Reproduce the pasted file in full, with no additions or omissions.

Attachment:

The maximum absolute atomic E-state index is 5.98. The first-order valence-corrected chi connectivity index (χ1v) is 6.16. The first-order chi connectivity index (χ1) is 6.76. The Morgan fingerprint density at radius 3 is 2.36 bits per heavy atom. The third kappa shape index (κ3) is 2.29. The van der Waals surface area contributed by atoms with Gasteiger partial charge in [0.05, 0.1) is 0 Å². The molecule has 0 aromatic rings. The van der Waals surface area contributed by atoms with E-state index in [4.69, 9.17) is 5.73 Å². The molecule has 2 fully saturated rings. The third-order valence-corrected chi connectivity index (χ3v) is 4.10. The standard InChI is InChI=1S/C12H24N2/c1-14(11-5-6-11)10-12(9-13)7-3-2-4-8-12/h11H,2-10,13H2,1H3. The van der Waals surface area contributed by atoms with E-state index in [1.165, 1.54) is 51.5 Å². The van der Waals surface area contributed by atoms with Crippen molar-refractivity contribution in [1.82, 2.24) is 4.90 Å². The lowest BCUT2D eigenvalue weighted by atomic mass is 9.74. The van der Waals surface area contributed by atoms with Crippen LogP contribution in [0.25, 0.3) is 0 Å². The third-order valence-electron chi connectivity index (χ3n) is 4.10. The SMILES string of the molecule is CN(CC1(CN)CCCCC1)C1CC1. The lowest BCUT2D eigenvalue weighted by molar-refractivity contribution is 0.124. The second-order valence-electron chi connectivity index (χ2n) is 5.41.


The maximum absolute atomic E-state index is 5.98. The first-order valence-corrected chi connectivity index (χ1v) is 6.16. The first-order chi connectivity index (χ1) is 6.76. The Morgan fingerprint density at radius 3 is 2.36 bits per heavy atom. The third kappa shape index (κ3) is 2.29. The van der Waals surface area contributed by atoms with Gasteiger partial charge in [0.05, 0.1) is 0 Å². The molecule has 0 aromatic rings. The van der Waals surface area contributed by atoms with E-state index in [4.69, 9.17) is 5.73 Å². The molecule has 2 fully saturated rings. The third-order valence-corrected chi connectivity index (χ3v) is 4.10. The standard InChI is InChI=1S/C12H24N2/c1-14(11-5-6-11)10-12(9-13)7-3-2-4-8-12/h11H,2-10,13H2,1H3. The van der Waals surface area contributed by atoms with E-state index in [1.165, 1.54) is 51.5 Å². The van der Waals surface area contributed by atoms with Crippen molar-refractivity contribution in [1.82, 2.24) is 4.90 Å². The lowest BCUT2D eigenvalue weighted by atomic mass is 9.74. The van der Waals surface area contributed by atoms with Crippen LogP contribution in [0.25, 0.3) is 0 Å². The third-order valence-electron chi connectivity index (χ3n) is 4.10. The SMILES string of the molecule is CN(CC1(CN)CCCCC1)C1CC1. The lowest BCUT2D eigenvalue weighted by molar-refractivity contribution is 0.124. The second-order valence-electron chi connectivity index (χ2n) is 5.41.